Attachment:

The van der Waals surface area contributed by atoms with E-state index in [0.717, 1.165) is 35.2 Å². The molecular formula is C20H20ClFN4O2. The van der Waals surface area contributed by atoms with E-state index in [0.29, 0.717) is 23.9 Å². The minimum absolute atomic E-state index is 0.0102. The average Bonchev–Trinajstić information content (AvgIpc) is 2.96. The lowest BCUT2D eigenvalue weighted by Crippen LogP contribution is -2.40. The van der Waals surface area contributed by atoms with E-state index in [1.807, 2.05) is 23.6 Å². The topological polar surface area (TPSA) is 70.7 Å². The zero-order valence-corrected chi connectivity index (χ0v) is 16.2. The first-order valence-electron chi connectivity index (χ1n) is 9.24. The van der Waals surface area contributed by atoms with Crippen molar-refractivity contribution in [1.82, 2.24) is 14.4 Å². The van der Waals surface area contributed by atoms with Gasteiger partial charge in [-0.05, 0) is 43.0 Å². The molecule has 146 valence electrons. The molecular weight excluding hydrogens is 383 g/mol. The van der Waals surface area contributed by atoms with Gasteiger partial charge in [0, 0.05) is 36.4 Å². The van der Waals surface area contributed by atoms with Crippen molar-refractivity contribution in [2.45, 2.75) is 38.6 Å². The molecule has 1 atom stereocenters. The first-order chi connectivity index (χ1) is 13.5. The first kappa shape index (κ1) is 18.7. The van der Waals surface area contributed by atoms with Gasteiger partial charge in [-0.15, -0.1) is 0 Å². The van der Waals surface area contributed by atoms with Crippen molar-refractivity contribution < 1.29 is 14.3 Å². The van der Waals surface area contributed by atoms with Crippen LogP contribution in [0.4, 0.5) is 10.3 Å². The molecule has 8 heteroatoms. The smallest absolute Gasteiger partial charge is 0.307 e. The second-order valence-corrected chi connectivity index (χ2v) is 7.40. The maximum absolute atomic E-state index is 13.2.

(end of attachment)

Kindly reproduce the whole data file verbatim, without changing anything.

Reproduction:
The van der Waals surface area contributed by atoms with E-state index in [0.717, 1.165) is 35.2 Å². The molecular formula is C20H20ClFN4O2. The van der Waals surface area contributed by atoms with E-state index in [0.29, 0.717) is 23.9 Å². The minimum absolute atomic E-state index is 0.0102. The average Bonchev–Trinajstić information content (AvgIpc) is 2.96. The lowest BCUT2D eigenvalue weighted by Crippen LogP contribution is -2.40. The van der Waals surface area contributed by atoms with E-state index in [1.807, 2.05) is 23.6 Å². The topological polar surface area (TPSA) is 70.7 Å². The zero-order valence-corrected chi connectivity index (χ0v) is 16.2. The first-order valence-electron chi connectivity index (χ1n) is 9.24. The van der Waals surface area contributed by atoms with Crippen molar-refractivity contribution in [1.82, 2.24) is 14.4 Å². The van der Waals surface area contributed by atoms with Gasteiger partial charge in [-0.05, 0) is 43.0 Å². The molecule has 146 valence electrons. The molecular weight excluding hydrogens is 383 g/mol. The van der Waals surface area contributed by atoms with Gasteiger partial charge in [0, 0.05) is 36.4 Å². The van der Waals surface area contributed by atoms with Crippen molar-refractivity contribution in [2.45, 2.75) is 38.6 Å². The molecule has 1 atom stereocenters. The first-order chi connectivity index (χ1) is 13.5. The first kappa shape index (κ1) is 18.7. The van der Waals surface area contributed by atoms with Gasteiger partial charge in [-0.15, -0.1) is 0 Å². The van der Waals surface area contributed by atoms with Crippen molar-refractivity contribution < 1.29 is 14.3 Å². The van der Waals surface area contributed by atoms with Crippen LogP contribution in [0.4, 0.5) is 10.3 Å². The molecule has 8 heteroatoms. The smallest absolute Gasteiger partial charge is 0.307 e. The second-order valence-corrected chi connectivity index (χ2v) is 7.40. The maximum absolute atomic E-state index is 13.2.